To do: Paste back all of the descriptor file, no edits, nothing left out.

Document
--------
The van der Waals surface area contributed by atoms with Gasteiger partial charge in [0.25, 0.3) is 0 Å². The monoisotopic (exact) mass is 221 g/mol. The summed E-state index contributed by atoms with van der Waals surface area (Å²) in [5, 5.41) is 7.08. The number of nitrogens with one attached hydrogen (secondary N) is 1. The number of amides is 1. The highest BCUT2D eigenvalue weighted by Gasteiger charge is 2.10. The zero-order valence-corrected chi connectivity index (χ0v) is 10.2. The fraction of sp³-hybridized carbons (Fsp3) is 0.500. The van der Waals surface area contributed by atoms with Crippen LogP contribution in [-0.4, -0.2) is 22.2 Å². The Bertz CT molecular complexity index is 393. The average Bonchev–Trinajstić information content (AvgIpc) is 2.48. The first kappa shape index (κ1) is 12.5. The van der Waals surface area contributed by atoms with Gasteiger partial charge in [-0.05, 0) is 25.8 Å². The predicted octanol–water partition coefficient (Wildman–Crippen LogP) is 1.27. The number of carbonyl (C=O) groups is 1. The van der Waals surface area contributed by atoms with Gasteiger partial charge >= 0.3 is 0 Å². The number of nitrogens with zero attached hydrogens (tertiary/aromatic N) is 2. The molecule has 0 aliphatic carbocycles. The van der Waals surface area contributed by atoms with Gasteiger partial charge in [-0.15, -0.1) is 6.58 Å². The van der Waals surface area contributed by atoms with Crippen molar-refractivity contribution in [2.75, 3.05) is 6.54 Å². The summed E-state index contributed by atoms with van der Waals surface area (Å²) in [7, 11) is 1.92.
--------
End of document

The van der Waals surface area contributed by atoms with Gasteiger partial charge in [0.25, 0.3) is 0 Å². The monoisotopic (exact) mass is 221 g/mol. The summed E-state index contributed by atoms with van der Waals surface area (Å²) in [5, 5.41) is 7.08. The number of nitrogens with one attached hydrogen (secondary N) is 1. The number of amides is 1. The highest BCUT2D eigenvalue weighted by Gasteiger charge is 2.10. The zero-order valence-corrected chi connectivity index (χ0v) is 10.2. The fraction of sp³-hybridized carbons (Fsp3) is 0.500. The van der Waals surface area contributed by atoms with Crippen LogP contribution in [-0.4, -0.2) is 22.2 Å². The Bertz CT molecular complexity index is 393. The average Bonchev–Trinajstić information content (AvgIpc) is 2.48. The first kappa shape index (κ1) is 12.5. The van der Waals surface area contributed by atoms with Gasteiger partial charge in [-0.05, 0) is 25.8 Å². The predicted octanol–water partition coefficient (Wildman–Crippen LogP) is 1.27. The number of carbonyl (C=O) groups is 1. The van der Waals surface area contributed by atoms with Gasteiger partial charge >= 0.3 is 0 Å². The number of nitrogens with zero attached hydrogens (tertiary/aromatic N) is 2. The molecule has 0 aliphatic carbocycles. The van der Waals surface area contributed by atoms with Gasteiger partial charge in [-0.15, -0.1) is 6.58 Å². The van der Waals surface area contributed by atoms with Crippen molar-refractivity contribution in [2.75, 3.05) is 6.54 Å². The summed E-state index contributed by atoms with van der Waals surface area (Å²) in [7, 11) is 1.92.